CO2 is acknowledged as a major contributor to climate change. In Ireland, ordinary Portland cement manufacture is the second largest industrial source of CO2 and NOX emissions, after the generation of electricity from fossil fuels. In addition, about one fifth of all dioxin emissions from industry in Ireland arise from cement production. However the production of GGBS from blastfurnace slag, an industrial by-product, generates very low CO2 emissions, and zero emissions of other pollutants. The table below shows figures for CEM I cement and Ecocem GGBS per tonne of production:
|Type of Emissions||Portland Cement||Ecocem GGBS|
|NOX||3.5 kg||< 0.071 kg**|
|SO2||2.0 kg||< 0.00013 kg**|
|CO||2.0 kg||< 0.00690 kg**|
|PM10||0.4 kg||< 0.0105 kg|
*Ecocem’s GGBS has a carbon footprint of zero. Carbon credits from EmissionZero are used to offset the very small (less than 30kg/tonne) CO2 emissions from the electricity, gas and diesel used in the grinding process. This certificate shows the carbon footprint of Ecocem GGBS prior to the use of carbon credits to offset the remaining CO2 emissions.
**Emissions from gas used to dry material prior to grinding. Almost 80% of electricity used in the process is green, thereby contributing very little to emissions.
In Ireland, cement manufacture is the second largest industrial source of CO2 and NOX emissions, after the generation of electricity from fossil fuels. In addition, about one-fifth of all dioxin emissions from industry in Ireland arise from cement production. However the production of GGBS from blastfurnace slag, an industrial by-product, generates very low CO2 emissions, and zero emissions of other pollutants.
Typical CO2 emissions for Portland cement and Ecocem GGBS are illustrated graphically above.
SO2 and NOX lead to acidification of soils and surface waters and can cause nitrogen saturation in terrestrial ecosystems. Increased ground-level ozone formation is caused by NOX and CO. All of these pollutants can have direct effects on human health.
Embodied CO2 is the quantity of CO2 emitted in the manufacture, supply and construction of a building or structure.
In Ireland, embodied CO2 accounts for between 10–15% of our national emissions, which means that it accounts for between approximately 7,000,000 and 10,000,000 tonnes of CO2. This significant figure is equivalent to the CO2 emissions of 2,500,000 cars or C1 rated houses.
There are a number of reasons why more attention should be paid to embodied CO2:
A lot of focus to date has been to reduce the operational CO2 of buildings or structures. This is being managed by increasing insulation, air-tightness, installing solar panels and/or biomass burners etc, and installing better glazing among other items. All of this can come at a significant cost which might get you from a C1 to an A2 rating and a corresponding saving of 3 tonnes of CO2 per annum.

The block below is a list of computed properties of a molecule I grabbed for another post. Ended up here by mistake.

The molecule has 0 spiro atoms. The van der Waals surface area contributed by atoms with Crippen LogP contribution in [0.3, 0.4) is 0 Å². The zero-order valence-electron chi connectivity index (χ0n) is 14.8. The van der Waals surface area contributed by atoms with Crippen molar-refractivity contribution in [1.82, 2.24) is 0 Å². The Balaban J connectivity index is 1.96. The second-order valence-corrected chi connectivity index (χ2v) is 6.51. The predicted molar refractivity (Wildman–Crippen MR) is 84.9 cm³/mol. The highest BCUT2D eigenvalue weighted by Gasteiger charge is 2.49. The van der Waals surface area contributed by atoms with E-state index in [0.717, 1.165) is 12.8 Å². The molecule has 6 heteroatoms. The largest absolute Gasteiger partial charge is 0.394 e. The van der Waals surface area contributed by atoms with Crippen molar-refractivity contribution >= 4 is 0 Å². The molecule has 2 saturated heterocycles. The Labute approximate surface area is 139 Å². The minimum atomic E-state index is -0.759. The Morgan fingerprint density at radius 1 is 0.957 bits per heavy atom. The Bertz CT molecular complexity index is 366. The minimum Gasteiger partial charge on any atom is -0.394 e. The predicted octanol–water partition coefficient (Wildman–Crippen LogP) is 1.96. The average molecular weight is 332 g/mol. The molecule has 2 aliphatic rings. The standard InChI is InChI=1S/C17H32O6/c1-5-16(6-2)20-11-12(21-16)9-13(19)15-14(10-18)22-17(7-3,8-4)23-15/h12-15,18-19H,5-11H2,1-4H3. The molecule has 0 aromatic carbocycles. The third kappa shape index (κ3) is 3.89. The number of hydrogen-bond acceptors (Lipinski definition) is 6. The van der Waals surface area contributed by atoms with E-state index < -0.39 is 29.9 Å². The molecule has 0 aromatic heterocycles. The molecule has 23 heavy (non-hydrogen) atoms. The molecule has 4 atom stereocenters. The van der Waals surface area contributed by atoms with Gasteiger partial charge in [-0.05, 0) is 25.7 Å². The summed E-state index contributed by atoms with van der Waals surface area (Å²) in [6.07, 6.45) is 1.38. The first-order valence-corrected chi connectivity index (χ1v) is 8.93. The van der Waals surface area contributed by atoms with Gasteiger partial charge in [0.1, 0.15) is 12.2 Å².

Those who wish to design sustainable developments must consider both the embodied CO2 and the operational CO2. Failure to do this will result in millions of tonnes of lost savings and further damage to our ever increasingly fragile planet.
Once a structure is built, the opportunity is lost to make embodied CO2 savings: so whether you are the developer, architect, engineer, planner, contractor or other member of the project team, don’t wait for someone else to act. We all have a responsibility to leave the planet a better place then when we arrived.
Click here to find out how significant embodied CO2 is in the Irish housing industry.
About 90% of the environmental impact of concrete provided at the construction site derives from cement. Using GGBS as a partial replacement for Portland cement yields significant improvements in the environmental performance of concrete. The reductions achieved in various pollutant effects by using 50% GGBS per tonne of concrete are illustrated in the table opposite:
using 50% GGBS
|Global Heating Gas Emission||40%|
|Primary Energy Requirements||29%|
Ireland is committed to reductions in emissions by 2010–2012 as follows:
If Ireland fails to meet these targets, costly financial penalties will be incurred. However the use of GGBS will make an important contribution to achieving Ireland’s European and international obligations to reduce pollution. And it will do so without imposing any additional cost once the Irish Government recognises this reality.